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UK Arts’ Leading Figures Join Call To Prioritise ‘Green Jobs’ Over Saving Their Own Sector

The Guardian

The chiefs of scores of the UK’s foremost arts and culture organisations have joined the call for a green recovery from the coronavirus crisis, even as their own sector faces the biggest threat to its existence in modern times.

Sir Mark Rylance, Neil Tennant of the Pet Shop Boys, Brian Eno and the leaders of the Tate, National Youth Theatre and the director of BBC arts are among those signing a letter asking the government to adopt green and carbon-cutting targets alongside its economic rescue plans. Close to 400 arts leaders and prominent individuals have now signed the letter, which will be presented to the culture secretary, Oliver Dowden, this week.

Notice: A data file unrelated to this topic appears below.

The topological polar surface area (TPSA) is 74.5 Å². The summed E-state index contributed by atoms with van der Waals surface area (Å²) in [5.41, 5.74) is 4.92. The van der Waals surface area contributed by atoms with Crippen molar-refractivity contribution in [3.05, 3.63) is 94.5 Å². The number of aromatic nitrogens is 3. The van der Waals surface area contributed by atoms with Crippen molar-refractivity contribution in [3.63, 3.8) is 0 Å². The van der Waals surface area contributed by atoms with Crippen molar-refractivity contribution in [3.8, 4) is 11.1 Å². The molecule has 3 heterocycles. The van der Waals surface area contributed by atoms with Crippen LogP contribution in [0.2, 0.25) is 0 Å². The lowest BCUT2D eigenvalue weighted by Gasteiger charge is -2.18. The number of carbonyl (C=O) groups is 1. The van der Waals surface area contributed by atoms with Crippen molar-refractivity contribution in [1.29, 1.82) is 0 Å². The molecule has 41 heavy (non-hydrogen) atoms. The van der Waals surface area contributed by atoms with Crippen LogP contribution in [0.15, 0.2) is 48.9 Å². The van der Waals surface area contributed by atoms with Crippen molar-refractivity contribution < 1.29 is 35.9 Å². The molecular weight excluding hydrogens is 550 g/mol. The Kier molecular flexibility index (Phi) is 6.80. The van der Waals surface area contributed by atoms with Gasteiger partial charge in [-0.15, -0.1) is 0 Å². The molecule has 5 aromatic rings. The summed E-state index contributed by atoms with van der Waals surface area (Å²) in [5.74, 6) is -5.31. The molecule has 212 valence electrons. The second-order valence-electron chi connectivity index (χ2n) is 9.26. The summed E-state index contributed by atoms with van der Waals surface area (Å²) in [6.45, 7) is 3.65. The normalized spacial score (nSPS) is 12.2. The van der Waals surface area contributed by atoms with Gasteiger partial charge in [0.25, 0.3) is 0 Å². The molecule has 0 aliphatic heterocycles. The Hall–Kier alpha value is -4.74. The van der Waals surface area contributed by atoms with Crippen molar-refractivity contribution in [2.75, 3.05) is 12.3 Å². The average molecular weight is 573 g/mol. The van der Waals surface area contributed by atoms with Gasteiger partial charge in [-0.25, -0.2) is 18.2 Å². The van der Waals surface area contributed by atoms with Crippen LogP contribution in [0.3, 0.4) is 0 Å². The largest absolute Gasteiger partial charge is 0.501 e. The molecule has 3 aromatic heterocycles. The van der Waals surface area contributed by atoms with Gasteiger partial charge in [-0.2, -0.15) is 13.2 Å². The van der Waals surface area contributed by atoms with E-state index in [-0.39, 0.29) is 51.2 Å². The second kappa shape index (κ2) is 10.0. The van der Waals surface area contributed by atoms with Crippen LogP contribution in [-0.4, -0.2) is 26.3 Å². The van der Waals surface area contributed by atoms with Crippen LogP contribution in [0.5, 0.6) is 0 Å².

What we decide now will create the sustainable foundations for the future; we have a once-in-a-generation opportunity to build a resilient recovery plan that is fair and tackles the climate and ecological crisis with urgency. We cannot let this opportunity pass us by,” they wrote.

The collapse of the arts, with a £74bn drop in revenues and about 400,000 potential and actual job losses in the sector owing to the Covid-19 pandemic crisis, has prompted calls for urgent government assistance, as there is little prospect of a swift return to full houses in theatres, or other live performance, and recording has been halted by social distancing restrictions.

But many want the government to go further, and commit to an economic recovery that would prioritise green jobs and ensure that climate goals are taken into account in government spending. They want to avoid the rebound in carbon emissions that a return to business as usual would entail.

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